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Sulawesi: Six months on

17 April 2019, Emergencies

How your support helped pick up the pieces in earthquake and tsunami shattered Sulawesi

In the morning of September 28 last year, a massive 7.8 magnitude earthquake shook and split the earth on the Indonesian Island of Sulawesi. The quake triggered a deadly tsunami, which left a trail of devastation in Palu City and coastal areas. Tens of thousands of children were made instantly homeless and an estimated 4,340 people were killed. 

Thanks in a big way to your incredible generosity, Save the Children was able to mount a rapid, large scale response that helped save thousands of children’s lives. We were one of the first agencies to gain access to Sulawesi. In those critical first few days, the backing we had from supporters enabled us to reach almost 6,500 people with life-saving support.

The immediate essentials

The disaster forced almost 165,000 people from their homes and left water supplies and other vital infrastructure shattered. Families were exposed to the elements, left without clean water and put at heightened risk of disease. 

Thanks to your support, we worked to help people find shelter as quickly as possible. You helped us deliver other essentials including hygiene kits, mosquito nets and access to clean water. You also helped provide thousands of families with cash grants so they could buy whatever they most urgently needed, such as food, clothes and medicine. 

Keeping children safe 

The earthquake and tsunami left children homeless and at heightened risk of exploitation, abuse or trafficking. Many were traumatised by what they’d been through. Some were alone, separated from their families amid the chaos. Your generous support helped us keep them safe from harm.  

Safe spaces

52 Child Friendly Spaces have given 9,700 children a place to play, learn and live like children again. 
​Psychological support: We reached around 9,200 of the most vulnerable people with psychological support to help them come to terms with their terrible experiences, and trained hundreds of local people to provide psychosocial care to children caught up in the disaster. 

Community support

We set up local child protection committees, training community leaders and community volunteers to keep children safe from harm.

Family tracing

We reunited 22 children with their families through our pioneering family tracing work.


Children search for crabs near a mosque which was swept out to sea.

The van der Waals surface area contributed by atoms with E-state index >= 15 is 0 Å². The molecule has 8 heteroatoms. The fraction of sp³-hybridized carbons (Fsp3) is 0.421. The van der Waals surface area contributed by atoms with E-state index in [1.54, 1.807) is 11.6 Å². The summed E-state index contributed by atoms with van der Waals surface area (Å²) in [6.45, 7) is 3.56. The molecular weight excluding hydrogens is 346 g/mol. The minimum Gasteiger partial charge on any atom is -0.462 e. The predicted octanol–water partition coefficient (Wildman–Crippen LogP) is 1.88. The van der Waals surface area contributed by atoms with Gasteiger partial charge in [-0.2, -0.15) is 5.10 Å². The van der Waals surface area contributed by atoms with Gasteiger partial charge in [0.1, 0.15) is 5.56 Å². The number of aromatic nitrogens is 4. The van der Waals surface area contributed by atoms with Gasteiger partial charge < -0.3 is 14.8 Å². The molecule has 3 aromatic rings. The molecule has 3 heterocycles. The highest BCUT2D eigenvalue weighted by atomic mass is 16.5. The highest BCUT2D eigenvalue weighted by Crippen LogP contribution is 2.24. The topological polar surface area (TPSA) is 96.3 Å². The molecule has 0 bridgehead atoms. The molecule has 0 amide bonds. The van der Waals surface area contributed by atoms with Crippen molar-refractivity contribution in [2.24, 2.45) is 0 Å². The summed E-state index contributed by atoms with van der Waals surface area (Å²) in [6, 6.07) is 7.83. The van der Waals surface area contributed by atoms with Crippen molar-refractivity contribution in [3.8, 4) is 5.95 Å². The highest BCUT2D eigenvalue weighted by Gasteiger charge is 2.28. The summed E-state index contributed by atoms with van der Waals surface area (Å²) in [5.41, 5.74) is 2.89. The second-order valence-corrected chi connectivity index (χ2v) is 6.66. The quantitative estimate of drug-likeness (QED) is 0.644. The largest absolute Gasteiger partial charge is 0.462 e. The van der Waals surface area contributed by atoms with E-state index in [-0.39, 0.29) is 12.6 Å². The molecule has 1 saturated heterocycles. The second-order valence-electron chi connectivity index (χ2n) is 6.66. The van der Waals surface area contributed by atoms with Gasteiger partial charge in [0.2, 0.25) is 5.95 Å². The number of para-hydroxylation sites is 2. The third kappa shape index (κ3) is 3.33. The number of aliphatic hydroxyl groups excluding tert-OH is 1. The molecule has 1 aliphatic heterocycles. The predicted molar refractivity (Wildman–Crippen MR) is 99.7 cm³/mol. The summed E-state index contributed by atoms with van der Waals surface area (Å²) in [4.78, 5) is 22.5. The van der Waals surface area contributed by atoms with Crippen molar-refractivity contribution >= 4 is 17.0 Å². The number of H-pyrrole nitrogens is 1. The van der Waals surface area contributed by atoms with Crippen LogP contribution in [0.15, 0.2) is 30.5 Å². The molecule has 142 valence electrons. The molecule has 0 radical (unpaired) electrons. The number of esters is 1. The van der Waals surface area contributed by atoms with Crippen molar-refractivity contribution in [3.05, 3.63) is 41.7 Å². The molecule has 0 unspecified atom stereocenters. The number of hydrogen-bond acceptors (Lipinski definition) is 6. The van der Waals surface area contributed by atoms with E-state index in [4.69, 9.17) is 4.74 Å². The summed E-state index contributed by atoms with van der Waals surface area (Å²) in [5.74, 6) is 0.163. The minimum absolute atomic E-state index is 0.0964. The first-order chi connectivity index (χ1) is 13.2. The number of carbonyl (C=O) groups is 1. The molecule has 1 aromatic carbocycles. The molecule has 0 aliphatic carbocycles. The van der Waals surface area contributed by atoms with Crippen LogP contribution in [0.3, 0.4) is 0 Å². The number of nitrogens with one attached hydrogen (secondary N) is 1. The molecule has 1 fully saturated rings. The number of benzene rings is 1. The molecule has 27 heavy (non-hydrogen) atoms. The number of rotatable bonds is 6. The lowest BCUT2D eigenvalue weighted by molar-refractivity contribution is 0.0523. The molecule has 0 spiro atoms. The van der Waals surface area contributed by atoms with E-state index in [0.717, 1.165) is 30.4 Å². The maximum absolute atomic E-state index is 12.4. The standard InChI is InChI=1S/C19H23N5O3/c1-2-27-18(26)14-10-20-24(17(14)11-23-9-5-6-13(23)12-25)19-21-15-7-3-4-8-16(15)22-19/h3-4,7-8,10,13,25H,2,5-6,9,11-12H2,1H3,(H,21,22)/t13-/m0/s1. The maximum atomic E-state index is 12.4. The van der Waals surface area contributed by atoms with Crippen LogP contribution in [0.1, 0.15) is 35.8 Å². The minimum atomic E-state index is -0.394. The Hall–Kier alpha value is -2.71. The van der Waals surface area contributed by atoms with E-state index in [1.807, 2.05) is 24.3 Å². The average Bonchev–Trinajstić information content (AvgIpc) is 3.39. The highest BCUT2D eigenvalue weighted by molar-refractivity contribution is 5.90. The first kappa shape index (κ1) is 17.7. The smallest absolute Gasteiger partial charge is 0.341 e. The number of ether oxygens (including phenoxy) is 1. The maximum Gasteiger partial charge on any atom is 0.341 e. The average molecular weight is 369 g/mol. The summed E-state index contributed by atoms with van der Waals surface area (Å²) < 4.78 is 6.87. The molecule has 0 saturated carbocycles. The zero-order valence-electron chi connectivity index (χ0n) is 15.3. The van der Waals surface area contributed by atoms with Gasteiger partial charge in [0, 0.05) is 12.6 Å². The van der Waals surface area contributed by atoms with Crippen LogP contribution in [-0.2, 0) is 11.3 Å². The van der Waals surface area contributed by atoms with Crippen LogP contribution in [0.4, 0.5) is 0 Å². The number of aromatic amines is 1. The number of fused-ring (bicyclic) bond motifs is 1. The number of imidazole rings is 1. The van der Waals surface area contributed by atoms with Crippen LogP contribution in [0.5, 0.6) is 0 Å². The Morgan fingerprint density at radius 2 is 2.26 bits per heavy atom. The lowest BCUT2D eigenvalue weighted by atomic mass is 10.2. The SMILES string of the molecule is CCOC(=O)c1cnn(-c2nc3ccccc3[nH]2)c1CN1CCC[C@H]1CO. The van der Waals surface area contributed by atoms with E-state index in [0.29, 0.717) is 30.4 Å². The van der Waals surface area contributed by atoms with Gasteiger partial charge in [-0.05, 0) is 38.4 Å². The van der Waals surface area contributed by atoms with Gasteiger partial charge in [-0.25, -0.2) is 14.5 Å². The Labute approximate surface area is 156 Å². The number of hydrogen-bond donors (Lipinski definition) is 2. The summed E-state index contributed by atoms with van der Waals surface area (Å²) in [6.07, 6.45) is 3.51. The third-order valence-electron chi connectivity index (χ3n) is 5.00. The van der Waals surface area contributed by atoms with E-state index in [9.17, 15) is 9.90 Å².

Back to School

Learning is often one of the first casualties in an emergency – it’s also one of the most important things to restore, and as quickly as possible. Education has the power to give children the hope of a better future – even, or perhaps most especially, in times of crisis. 

In the six months since the disaster struck Sulawesi, your support has meant we could set up dozens of temporary classrooms, repair damaged school buildings and distribute back-to-school kits – containing pens, pencils, pencil sharpeners and notebooks, all in a backpack – so that thousands of children didn’t have to miss out on their education.

Healthy mums, healthy babies

The disaster forced tens of thousands of children from their homes, and cut many off from the healthcare, food and safe water they needed to survive. Families have been living in temporary shelters, deprived of decent sanitation and at serious risk of deadly disease. Newborn babies and pregnant women have been especially vulnerable. 

Thanks to your support, we reached more than 1,200 new mothers and over 250 pregnant women with training on good feeding practices for their young children during an emergency.  
We gave 121 pregnant and lactating women baby and mother kits, containing baby blankets, baby bath soap & flannels, and telon oil which helps stimulate baby nerves, aids digestion and keep them warm, and supplied 1,150 women with dignity kits, providing them with soap and sanitary items. And we trained 146 community health workers to help us reach even more vulnerable women and children. 
Water and sanitation
In the immediate aftermath of the disaster we trucked in emergency water supplies to remote communities. Over the past six months, we’ve installed new water tanks, distributed water kits to more than 77,000 people, and built hundreds of emergency latrines to help tackle the spread of disease.

All thanks to you

This is a huge recovery operation. One carried out in extremely challenging circumstances. And one that still has much to be done to get families back on their feet.

When the earthquake and tsunami hit, we put the call out and you responded. Without your support, not nearly as many people could have been reached with the emergency care they needed. For that, we are truly grateful. 

Children play at an elementary school supported by Save the Children

Images: Jiro Osre/Save the Children

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